Speech Differences And Stutter Series-Disabled Legend Alvin Lucier

Alvin Lucier was born on 14 May, in Nashua, New Hampshire in 1931. Alvin Lucier is an American composer of experimental music and sound installations that explore acoustic phenomena and auditory perception. Alvin Lucier was a member of the influential Sonic Arts Union, which included Robert Ashley, David Behrman, and Gordon Mumma. Much of his work is influenced by science and explores the physical properties of sound itself: resonance of spaces, phase interference between closely-tuned pitches, and the transmission of sound through physical media.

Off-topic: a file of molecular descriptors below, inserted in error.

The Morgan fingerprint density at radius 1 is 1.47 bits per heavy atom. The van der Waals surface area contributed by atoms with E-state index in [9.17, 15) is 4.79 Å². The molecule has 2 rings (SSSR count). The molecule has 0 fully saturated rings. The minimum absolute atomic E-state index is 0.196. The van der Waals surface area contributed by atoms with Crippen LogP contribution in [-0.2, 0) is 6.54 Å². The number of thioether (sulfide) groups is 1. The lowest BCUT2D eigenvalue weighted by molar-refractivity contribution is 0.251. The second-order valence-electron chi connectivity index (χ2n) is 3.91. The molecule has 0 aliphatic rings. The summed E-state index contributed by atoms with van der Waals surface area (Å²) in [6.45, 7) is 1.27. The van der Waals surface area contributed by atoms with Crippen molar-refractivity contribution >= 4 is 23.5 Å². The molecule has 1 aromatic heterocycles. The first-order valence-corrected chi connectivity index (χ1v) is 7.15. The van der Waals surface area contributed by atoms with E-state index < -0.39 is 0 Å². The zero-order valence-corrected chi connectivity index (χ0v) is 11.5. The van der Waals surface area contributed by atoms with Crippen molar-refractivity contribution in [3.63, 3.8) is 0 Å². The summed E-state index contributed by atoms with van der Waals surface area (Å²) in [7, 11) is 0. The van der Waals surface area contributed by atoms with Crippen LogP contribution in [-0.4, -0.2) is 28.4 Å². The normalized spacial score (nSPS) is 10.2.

Alvin Lucier educated in Nashua public and parochial schools and the Portsmouth Abbey School, Yale University and Brandeis University. In 1958 and 1959, Alvin Lucier studied with Lukas Foss and Aaron Copland at the Tanglewood Center. In 1960, Alvin Lucier left for Rome on a Fulbright Fellowship, where he befriended American expatriate composer Frederic Rzewski and witnessed performances by John Cage, Merce Cunningham, and David Tudor that provided compelling alternatives to his classical training. Alvin Lucier returned from Rome in 1962 to take up a position at Brandeis as director of the University Chamber Chorus, which presented classical vocal works alongside modern compositions and new commissions. At a 1963 Chamber Chorus concert at New York’s Town Hall, Alvin Lucier met Gordon Mumma and Robert Ashley, experimental composers who were also directors of the ONCE Festival, an annual multi-media event in Ann Arbor, Michigan. A year later, Mumma and Ashley invited the Chamber Chorus to the ONCE Festival; and, in 1966, Alvin Lucier reciprocated by inviting Mumma, Ashley, and mutual friend David Behrman to Brandeis for a concert of works by the 4 composers. Based on the success of that concert, Alvin Lucier, Mumma, Ashley, and Behrman embarked on a tour of the United States and Europe under the name the Sonic Arts Group (at Ashley’s suggestion, the name was later changed to the Sonic Arts Union). More a musical collective than a proper quartet, the Sonic Arts Union presented works by each of its members, sharing equipment and assisting when necessary. Performing and touring together for a decade, the Sonic Arts Union became inactive in 1976. In 1970, Alvin Lucier left Brandeis for Wesleyan University. In 1972, Alvin Lucier became a musical director of the Viola Farber Dance Company, a position he held until 1979.

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